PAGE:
What Brings Your Child Joy?

Who has God made your child to be?  What brings her joy?  What lights him up? Helping kids to figure out what they actually enjoy when no one is looking and when they’re not trying to impress anyone is a powerful way to encourage and support them.  Joy is a powerful force for good.

A few years ago, a letter from C. S. Lewis was found tucked inside a copy of a secondhand book in London.   Believed to be previously unpublished, the letter to a “Mrs. Ellis” was written by Lewis in 1945 and unpacks the concept of joy. In it, C.S. Lewis writes:

“It jumps under one’s ribs and tickles down one’s back and makes one forget meals and keeps one (delightedly) sleepless o’ nights. It shocks one awake when the other puts one to sleep. My private table is one second of joy is worth 12 hours of Pleasure. I think you really quite agree with me.”

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I’ve observed some extraordinary parenting in my years working with 6th-12th grade students at Lakeland Christian School.  The best parenting embraces the kind of joy that C.S. Lewis describes that  “makes one forget meals and keeps one (delightedly) sleepless o’ nights” and looks for ways to help kids discover who God made them to be.  So much of it is helping kids to find what they actually enjoy.

C. S. Lewis talks about “enjoying” in The Screwtape Letters, his allegory where the senior tempter (Screwtape) is instructing the junior tempter (Wormwood) in the art of eradicating true joy in his “patient”.

“I would make it a rule to eradicate from my patient any strong personal taste which is not actually a sin, even if it is something quite trivial such as a fondness for county cricket or collecting stamps or drinking cocoa. Such things, I grant you, have nothing of virtue them; but there is a sort of innocence and humility and self-forgetfulness about them which I distrust. The man who truly and disinterestedly enjoys any one thing in the world, for its own sake, and without caring twopence what other people say about it, is by that very fact fore-armed against some of our subtlest modes of attack. You should always try to make the patient abandon the people or food or books he really likes in favour of the "best" people, the "right" food, the "important" books. I have known a human defended from strong temptations to social ambition by a still stronger taste for tripe and onions.”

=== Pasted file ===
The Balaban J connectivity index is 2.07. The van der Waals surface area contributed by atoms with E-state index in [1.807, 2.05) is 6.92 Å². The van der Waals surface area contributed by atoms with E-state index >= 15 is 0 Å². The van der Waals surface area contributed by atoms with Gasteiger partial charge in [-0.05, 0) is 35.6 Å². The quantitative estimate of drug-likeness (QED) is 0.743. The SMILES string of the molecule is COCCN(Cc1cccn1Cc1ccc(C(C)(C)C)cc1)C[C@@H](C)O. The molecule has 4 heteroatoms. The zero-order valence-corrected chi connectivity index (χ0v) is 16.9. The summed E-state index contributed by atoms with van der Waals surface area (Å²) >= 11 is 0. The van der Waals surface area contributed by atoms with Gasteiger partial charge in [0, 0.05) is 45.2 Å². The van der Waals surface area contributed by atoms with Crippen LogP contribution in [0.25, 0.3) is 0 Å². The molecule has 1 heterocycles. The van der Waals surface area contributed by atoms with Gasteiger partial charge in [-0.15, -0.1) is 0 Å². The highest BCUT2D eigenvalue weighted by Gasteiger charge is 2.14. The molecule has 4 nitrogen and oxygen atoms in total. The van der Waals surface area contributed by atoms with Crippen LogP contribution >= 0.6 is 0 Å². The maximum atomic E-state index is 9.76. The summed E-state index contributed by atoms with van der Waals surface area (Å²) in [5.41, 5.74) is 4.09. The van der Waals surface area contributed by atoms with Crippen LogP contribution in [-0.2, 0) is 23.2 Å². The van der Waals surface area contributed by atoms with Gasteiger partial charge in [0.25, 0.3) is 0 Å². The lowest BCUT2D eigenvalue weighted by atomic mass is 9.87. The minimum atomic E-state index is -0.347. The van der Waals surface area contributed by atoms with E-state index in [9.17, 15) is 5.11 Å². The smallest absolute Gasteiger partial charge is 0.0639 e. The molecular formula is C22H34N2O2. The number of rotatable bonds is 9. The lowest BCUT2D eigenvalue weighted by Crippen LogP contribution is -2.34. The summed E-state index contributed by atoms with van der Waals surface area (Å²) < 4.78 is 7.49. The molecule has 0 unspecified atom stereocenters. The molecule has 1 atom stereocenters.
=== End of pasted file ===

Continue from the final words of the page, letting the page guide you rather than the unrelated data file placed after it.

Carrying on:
My parenting heroes embrace the unique ways their kids are designed.  They let kids stay late to build robots and drive kids to help them do things the parents don’t really understand.  They listen and encourage as kids reveal what they really love.

I know a mom who embraces the fact that her son loves...and I mean really loves...snakes.  She does not love snakes, but she adores her son and celebrates his growing expertise.  She’s on a mission to support him, and it enriches their life together as a family.

As you spend time with your kids, consider the ways that God’s design and plan for their lives informs their loves.  Listen carefully. Embrace the uniqueness of their design, and look for constructive ways to help them find joy.  The things that bring them joy are a strong indicator of their design, and therefore their call.   Discover it together and enjoy the adventure!

Posted In Viking Views Blog

Published on by Jennifer Canady.